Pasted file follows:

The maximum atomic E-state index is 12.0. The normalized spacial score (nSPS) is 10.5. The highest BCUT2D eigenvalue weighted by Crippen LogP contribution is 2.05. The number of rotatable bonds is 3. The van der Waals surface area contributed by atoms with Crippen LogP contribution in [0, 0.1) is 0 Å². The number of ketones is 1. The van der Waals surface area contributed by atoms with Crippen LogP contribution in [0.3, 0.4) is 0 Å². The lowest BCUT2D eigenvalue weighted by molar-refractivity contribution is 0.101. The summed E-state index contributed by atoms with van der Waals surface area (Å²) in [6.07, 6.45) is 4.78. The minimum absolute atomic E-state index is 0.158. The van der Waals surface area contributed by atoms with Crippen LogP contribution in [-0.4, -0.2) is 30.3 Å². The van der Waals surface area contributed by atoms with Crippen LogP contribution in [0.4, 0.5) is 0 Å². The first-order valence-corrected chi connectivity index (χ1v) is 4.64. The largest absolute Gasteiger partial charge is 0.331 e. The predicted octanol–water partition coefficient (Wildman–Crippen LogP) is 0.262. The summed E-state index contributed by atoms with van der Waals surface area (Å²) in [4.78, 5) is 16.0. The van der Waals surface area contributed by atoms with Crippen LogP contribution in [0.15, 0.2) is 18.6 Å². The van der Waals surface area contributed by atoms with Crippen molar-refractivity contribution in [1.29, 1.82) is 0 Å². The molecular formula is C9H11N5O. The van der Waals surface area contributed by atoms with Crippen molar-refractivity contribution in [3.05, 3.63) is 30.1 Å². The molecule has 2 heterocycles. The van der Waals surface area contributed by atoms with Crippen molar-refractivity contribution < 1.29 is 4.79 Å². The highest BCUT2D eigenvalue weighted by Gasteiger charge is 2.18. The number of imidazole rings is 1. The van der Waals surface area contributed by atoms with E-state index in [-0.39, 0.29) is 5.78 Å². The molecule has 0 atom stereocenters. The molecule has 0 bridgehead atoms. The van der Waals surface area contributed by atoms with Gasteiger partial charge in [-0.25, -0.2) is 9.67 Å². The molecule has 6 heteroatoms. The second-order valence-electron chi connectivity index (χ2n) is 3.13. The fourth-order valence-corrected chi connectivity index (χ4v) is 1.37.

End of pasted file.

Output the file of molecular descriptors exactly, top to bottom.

The maximum atomic E-state index is 12.0. The normalized spacial score (nSPS) is 10.5. The highest BCUT2D eigenvalue weighted by Crippen LogP contribution is 2.05. The number of rotatable bonds is 3. The van der Waals surface area contributed by atoms with Crippen LogP contribution in [0, 0.1) is 0 Å². The number of ketones is 1. The van der Waals surface area contributed by atoms with Crippen LogP contribution in [0.3, 0.4) is 0 Å². The lowest BCUT2D eigenvalue weighted by molar-refractivity contribution is 0.101. The summed E-state index contributed by atoms with van der Waals surface area (Å²) in [6.07, 6.45) is 4.78. The minimum absolute atomic E-state index is 0.158. The van der Waals surface area contributed by atoms with Crippen LogP contribution in [-0.4, -0.2) is 30.3 Å². The van der Waals surface area contributed by atoms with Crippen LogP contribution in [0.4, 0.5) is 0 Å². The first-order valence-corrected chi connectivity index (χ1v) is 4.64. The largest absolute Gasteiger partial charge is 0.331 e. The predicted octanol–water partition coefficient (Wildman–Crippen LogP) is 0.262. The summed E-state index contributed by atoms with van der Waals surface area (Å²) in [4.78, 5) is 16.0. The van der Waals surface area contributed by atoms with Crippen LogP contribution in [0.15, 0.2) is 18.6 Å². The van der Waals surface area contributed by atoms with Crippen molar-refractivity contribution in [1.29, 1.82) is 0 Å². The molecular formula is C9H11N5O. The van der Waals surface area contributed by atoms with Crippen molar-refractivity contribution in [3.05, 3.63) is 30.1 Å². The molecule has 2 heterocycles. The van der Waals surface area contributed by atoms with Crippen molar-refractivity contribution < 1.29 is 4.79 Å². The highest BCUT2D eigenvalue weighted by Gasteiger charge is 2.18. The number of imidazole rings is 1. The van der Waals surface area contributed by atoms with E-state index in [-0.39, 0.29) is 5.78 Å². The molecule has 0 atom stereocenters. The molecule has 0 bridgehead atoms. The van der Waals surface area contributed by atoms with Gasteiger partial charge in [-0.25, -0.2) is 9.67 Å². The molecule has 6 heteroatoms. The second-order valence-electron chi connectivity index (χ2n) is 3.13. The fourth-order valence-corrected chi connectivity index (χ4v) is 1.37.